Hey, I've begun going through a book called "An introduction to geophysical exploration" by Phillip Kearey and Michael Brooks and I've come across a problem I can't for the life of me see how they got their answer. Essentially, given an input function g_{i} (i = 1,2.... m), and a convolution operator f_{j} (j = 1,2 ......n) the convolution output is given by: y_{k} = [itex]\Sigma[/itex]g_{i}f_{k - i} (k = 1,2 ..... m + n - 1) with (Sigma sum starting at i = 1 and going up to m). Their example is with an input of g(2,0,1) and operator of f(4,3,2,1) the output is y(8,6,8,5,2,1). Not only can I not see how this is obtained, but based on the function if I'm trying to find y_{1} I end up with negative index of f_{j} as I perform f_{k - i} as i increases from 1 to 3 with the largest index being f_{0} (from f_{1 - 1} where k = 1 and i = 1). How can this be correct? Any help would be appreciated.
Just realised this should be in the homework/CW area (by the rules listed in the pinned thread). Reposting.
The convolution g*f basically applies a "sliding filter" to g, where the filter is just a reversed f (or f by a reversed g; it's symmetric). In this case f(-n) = (1,2,3,4), so the terms in g*f are just $$ \begin{matrix} g & & & & 2 & 0 & 1 \\ f(-n) & 1 & 2 & 3 & 4 \\ g*f & & & & 8 \end{matrix} \qquad \ldots \qquad \begin{matrix} & 2 & 0 & 1 \\ 1 & 2 & 3 & 4 \\ & 4 & 0 & & = 4 \end{matrix} \qquad \ldots \qquad \begin{matrix} & 2 & 0 & 1 \\ & & & 1 & 2 & 3 & 4 \\ & & & 1 \end{matrix} $$ At the endpoints you see that f(-n) is allowed to "fall off the ends," so you get as many outputs as both inputs combined, less 1. This is just because f and g have to overlap by at least one term to make an output. There are some nice visual demonstrations at the Wikipedia page for Convolution.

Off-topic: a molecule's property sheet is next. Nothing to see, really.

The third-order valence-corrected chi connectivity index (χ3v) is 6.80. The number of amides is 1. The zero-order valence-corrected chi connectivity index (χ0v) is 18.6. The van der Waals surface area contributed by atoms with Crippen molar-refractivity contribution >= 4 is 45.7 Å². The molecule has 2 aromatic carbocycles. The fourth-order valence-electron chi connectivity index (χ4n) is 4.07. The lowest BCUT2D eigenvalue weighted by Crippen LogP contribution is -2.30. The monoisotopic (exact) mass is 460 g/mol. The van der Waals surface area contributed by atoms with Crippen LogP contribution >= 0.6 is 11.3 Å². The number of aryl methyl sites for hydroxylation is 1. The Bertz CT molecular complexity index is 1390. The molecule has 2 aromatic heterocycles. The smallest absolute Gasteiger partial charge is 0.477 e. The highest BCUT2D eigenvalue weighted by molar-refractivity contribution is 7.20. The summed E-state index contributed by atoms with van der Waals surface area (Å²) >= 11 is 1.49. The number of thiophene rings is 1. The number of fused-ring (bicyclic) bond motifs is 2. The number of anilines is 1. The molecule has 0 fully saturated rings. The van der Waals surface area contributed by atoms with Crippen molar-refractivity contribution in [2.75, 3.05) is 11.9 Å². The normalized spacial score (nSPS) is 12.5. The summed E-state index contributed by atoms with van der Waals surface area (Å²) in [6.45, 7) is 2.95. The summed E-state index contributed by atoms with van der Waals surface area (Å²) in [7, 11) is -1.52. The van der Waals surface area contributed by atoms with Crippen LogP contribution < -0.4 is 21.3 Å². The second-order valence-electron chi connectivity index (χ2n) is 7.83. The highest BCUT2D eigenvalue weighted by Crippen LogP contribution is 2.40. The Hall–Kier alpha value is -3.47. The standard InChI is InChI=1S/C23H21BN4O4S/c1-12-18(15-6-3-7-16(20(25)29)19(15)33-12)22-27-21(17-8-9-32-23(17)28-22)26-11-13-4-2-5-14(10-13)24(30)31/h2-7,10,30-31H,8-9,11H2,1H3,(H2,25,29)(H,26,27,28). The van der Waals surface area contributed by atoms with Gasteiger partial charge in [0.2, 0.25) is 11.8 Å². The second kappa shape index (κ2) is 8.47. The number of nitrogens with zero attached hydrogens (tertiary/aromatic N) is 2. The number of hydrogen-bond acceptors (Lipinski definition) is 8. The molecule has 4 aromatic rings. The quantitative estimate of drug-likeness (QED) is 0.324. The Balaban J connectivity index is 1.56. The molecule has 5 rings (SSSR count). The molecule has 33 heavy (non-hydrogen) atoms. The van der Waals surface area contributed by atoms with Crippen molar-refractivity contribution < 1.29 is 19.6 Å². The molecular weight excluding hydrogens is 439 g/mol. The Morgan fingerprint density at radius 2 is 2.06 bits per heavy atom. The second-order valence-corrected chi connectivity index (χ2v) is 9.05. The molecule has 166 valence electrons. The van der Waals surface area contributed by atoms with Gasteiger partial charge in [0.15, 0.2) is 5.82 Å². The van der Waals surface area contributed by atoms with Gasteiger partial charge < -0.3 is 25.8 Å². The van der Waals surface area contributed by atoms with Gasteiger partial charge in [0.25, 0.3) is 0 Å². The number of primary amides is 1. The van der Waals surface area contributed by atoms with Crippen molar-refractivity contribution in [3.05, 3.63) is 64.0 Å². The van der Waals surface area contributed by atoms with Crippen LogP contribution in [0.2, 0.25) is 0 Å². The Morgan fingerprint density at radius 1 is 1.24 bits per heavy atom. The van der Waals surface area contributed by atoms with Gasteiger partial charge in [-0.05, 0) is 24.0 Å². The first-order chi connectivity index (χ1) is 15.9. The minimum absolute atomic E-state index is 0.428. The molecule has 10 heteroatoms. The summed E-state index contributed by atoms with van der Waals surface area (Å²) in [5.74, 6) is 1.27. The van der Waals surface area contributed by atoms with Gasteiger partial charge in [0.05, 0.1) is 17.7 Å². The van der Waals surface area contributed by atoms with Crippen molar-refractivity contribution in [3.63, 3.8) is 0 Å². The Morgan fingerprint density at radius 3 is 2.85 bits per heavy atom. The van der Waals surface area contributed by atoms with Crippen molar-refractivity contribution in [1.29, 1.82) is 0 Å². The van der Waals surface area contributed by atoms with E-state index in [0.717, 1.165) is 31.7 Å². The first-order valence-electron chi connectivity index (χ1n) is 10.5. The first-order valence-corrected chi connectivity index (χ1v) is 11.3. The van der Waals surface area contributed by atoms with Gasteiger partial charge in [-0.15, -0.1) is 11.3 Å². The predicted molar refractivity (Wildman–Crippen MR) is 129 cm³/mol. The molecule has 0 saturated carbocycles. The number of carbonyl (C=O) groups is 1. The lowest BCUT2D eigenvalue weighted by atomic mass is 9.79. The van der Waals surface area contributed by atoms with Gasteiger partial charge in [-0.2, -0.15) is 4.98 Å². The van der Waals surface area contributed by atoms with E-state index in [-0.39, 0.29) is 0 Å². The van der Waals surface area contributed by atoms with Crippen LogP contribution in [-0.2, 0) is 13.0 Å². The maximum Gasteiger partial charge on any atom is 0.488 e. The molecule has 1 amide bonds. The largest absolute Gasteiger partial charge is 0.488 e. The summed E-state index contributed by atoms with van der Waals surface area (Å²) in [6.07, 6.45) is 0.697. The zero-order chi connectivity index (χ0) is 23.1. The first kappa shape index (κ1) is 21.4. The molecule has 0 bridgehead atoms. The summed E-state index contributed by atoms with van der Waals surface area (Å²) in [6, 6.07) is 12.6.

Yeah they have a demonstration of this on the next page of the textbook, which is easy enough to follow (although it didn't mention anything about the reversed filter which is helpful, I had wondered if it was a mistake originally). It's just frustrating I can't get the same result using the Sigma Summation given. Using the sigma summation I get y(0,8,6,8,5,2) as if I regard any impossible index's i.e. f(n) where n < 1 as 0, y1 can only ever be 0 as opposed to 8. So my solution is shifted to the right by one place from the actual solution.
Well, following your notation it seems to me that the summation should read $$ y_k = \sum_{i} g_i \, f_{k-i+1} . $$ That gives $$ \begin{align} y_1 &= g_1 \, f_1 + 0 = (2)(4) = 8 \\ & \vdots \\ y_{m+n-1} &= y_6 = 0 + g_3 \, f_{6-3+1} = (1)(1) = 1, \end{align} $$ which looks correct.